As we prepare to feast, let's pay the customary moment's attention, and maybe a somewhat longer period of serious thought, to those who won't be eating enough.
How many? By the most recent estimate of the UN Food and Agriculture Organization, there are now 870 million people living in "chronic undernourishment." Almost half of them are children, for whom hunger is deadly: A third of all child deaths are caused directly by malnourishment. Some 10 million people, mostly children, died of hunger in 2012.
This year has been a bad one: An abbreviated monsoon in India has left crops dying; poor rainfall in South America has slashed yields; soybean and grain output in Asia have been cut in half; a drought in the U.S. has dropped its corn reserves to a fifth of their normal level.
This has set international food prices soaring – 7 per cent higher than last year, and grain 12 per cent higher, close to the 2008 historic peak – and left even more people hungry.
How can this be? After all, it's not as if people are becoming more vulnerable. The UN's first Millennium Development Goal – to halve the number of people in the world living in absolute poverty by 2015 – was accomplished ahead of schedule, four years ago.
But the second half of that goal – to halve the number suffering from malnourishment by 2015 – is nowhere near being met. There are still millions of underweight children and weak adults, most of them in sub-Saharan Africa, Southeast Asia and some corners of the Indian subcontinent.
Is this a catastrophe of the sort that took place a generation ago, when mass famines in the 1950s, 1960s and early 1970s killed hundreds of thousands of people at a time? No. This time around, the cause is much simpler, and the solution much more readily at hand. We're experiencing a basic crisis of undersupply: After three decades of worldwide food surpluses, starting in 2008, the world's farms have not produced enough food to meet demand.
People no longer doubt, as they did 40 years ago, that the world is capable of producing enough food for all of humanity, even if our numbers grow to nine billion. We know it can, and we know how to make it happen. Farms in Africa and the Indian subcontinent – where the land is fertile and the growing season long – should be producing much more food than their European counterparts. Instead, India produces half as much per hectare, and Africa hardly anything. They could easily feed the world.
This isn't hard to solve, and farmers know what's needed: better transport and market infrastructure, new seeds engineered for their climates and needs, an end to subsidies and trade barriers, a shift from survival-based to commercial farming practices. And these things are being done (in part because farming is suddenly profitable), albeit too slowly. This decade may well be remembered as the unfortunate gap between the first Green Revolution (which ended mass famines and widespread Asian starvation in the 1970s) and the second (which is poised to make even bigger changes in Africa and Asia). Until supply catches up to demand, we have a crisis.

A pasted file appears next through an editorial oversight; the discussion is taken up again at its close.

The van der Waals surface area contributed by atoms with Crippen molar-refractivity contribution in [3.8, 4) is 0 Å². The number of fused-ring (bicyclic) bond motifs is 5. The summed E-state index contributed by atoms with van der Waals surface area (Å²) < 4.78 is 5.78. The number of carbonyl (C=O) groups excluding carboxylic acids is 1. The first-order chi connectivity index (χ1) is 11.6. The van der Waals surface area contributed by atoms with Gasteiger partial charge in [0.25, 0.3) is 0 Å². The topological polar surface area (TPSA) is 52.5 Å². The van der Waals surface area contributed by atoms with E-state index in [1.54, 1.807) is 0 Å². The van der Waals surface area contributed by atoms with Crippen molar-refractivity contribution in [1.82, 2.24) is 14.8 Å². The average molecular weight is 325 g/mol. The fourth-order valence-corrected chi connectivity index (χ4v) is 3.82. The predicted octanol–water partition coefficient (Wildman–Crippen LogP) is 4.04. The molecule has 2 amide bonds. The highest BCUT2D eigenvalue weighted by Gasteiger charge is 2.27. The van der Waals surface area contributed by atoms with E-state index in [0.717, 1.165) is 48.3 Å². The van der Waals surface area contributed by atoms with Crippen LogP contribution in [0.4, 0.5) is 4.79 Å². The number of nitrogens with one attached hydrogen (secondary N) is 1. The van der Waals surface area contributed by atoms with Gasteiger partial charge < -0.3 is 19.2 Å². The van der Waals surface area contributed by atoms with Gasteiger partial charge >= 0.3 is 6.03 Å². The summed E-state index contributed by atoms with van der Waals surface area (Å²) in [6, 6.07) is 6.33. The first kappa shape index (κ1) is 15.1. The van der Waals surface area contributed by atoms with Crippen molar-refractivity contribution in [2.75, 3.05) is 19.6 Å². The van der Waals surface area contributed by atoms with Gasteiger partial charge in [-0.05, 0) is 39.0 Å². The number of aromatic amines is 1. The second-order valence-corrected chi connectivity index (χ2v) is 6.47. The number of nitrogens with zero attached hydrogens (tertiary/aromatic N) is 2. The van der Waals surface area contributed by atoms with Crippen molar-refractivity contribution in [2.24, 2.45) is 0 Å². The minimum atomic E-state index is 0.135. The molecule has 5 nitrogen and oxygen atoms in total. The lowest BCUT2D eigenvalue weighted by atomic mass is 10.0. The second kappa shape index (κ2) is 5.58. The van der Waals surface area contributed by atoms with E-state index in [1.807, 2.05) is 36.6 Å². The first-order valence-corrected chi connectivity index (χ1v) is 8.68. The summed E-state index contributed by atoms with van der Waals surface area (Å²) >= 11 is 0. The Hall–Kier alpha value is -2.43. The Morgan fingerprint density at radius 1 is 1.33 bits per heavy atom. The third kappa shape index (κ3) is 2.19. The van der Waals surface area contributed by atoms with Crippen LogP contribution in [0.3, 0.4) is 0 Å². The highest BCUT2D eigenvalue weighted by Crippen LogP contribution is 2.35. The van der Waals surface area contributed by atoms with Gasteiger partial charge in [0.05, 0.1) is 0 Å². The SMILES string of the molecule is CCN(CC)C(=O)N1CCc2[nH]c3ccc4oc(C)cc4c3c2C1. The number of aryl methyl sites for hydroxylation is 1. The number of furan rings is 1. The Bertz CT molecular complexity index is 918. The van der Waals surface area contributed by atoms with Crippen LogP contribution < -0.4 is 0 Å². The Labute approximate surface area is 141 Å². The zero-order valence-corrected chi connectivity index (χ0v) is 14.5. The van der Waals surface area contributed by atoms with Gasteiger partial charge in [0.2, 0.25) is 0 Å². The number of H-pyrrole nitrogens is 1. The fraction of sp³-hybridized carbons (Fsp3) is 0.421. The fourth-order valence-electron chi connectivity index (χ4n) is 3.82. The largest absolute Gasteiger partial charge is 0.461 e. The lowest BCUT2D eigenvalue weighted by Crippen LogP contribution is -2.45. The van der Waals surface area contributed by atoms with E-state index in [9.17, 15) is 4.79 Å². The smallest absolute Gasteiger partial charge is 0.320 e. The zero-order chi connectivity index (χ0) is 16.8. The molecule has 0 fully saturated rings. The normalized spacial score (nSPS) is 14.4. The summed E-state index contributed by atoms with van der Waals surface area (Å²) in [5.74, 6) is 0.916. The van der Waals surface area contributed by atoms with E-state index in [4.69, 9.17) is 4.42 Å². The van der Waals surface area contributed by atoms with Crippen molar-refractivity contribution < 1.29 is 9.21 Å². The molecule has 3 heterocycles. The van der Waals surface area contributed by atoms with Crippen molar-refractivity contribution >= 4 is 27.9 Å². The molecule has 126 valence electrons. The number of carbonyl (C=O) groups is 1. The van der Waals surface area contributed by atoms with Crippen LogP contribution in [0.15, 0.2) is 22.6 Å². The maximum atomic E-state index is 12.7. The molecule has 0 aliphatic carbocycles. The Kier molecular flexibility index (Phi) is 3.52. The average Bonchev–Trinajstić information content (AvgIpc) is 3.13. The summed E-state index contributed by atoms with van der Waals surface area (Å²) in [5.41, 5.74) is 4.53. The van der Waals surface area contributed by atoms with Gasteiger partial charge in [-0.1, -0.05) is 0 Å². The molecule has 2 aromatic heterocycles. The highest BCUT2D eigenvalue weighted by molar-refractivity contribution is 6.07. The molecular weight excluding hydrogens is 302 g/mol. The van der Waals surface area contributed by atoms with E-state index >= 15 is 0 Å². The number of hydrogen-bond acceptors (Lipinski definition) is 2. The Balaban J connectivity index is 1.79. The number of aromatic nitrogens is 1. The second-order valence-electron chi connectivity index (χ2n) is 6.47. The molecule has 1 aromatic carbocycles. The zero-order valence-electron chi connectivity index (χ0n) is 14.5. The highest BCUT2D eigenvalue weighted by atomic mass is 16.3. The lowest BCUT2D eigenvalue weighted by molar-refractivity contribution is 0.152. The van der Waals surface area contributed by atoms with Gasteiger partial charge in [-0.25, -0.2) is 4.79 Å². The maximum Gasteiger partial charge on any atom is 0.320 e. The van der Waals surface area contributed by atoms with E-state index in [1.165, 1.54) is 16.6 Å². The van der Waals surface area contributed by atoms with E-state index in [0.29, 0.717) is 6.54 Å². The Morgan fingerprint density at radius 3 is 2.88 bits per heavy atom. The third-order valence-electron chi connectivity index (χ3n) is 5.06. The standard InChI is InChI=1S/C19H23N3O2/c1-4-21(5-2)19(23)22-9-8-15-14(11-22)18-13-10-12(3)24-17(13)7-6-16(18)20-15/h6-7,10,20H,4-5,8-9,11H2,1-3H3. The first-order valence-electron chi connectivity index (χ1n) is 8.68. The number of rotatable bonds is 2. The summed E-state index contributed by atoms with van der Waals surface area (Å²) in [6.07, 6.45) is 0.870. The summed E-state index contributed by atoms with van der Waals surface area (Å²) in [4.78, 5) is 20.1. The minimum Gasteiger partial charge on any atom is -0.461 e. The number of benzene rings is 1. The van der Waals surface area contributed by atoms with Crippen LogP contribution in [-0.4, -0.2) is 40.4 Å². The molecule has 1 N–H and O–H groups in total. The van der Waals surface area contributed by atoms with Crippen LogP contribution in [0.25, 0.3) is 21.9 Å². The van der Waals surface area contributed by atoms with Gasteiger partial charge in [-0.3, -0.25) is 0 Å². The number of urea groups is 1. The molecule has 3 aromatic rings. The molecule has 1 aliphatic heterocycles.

What stands in the way, this time as last time, is misunderstanding. Aid organizations in the West and governments in the developing world, motivated by myths of village tranquillity, pay people to stay rural rather than to consolidate their holdings and modernize their farming. Too many people believe, falsely, that a shift to commercial agriculture means a shift to big or exploitative farms, rather than more income for small farmers. We allow superstitions about engineered crops to become progress-blocking policies. We let meaningless middle-class fetishes for "organic" or "local" foods pollute the debate, when what's needed is more protein, now.
Forty years ago, the same myths were popular. As the Nairobi-based crop researcher Alastair Orr writes in a new essay on the Green Revolution, there was a consensus among scientists and politicians in the 1970s and 1980s that the mass introduction of hybrid seeds and irrigation would benefit capitalists and destroy small farms, that expecting commercial farming to help the poor was "like expecting water to run uphill."
That's not what happened. Farms, he notes, became profitable but not big. Peasants benefited hugely from becoming productive farmers. Starvation became much less common. "The share of people living in poverty had fallen," he writes. "Water was running uphill."
Having more food is good for everyone. That simple idea, more than anything else, deserves a toast.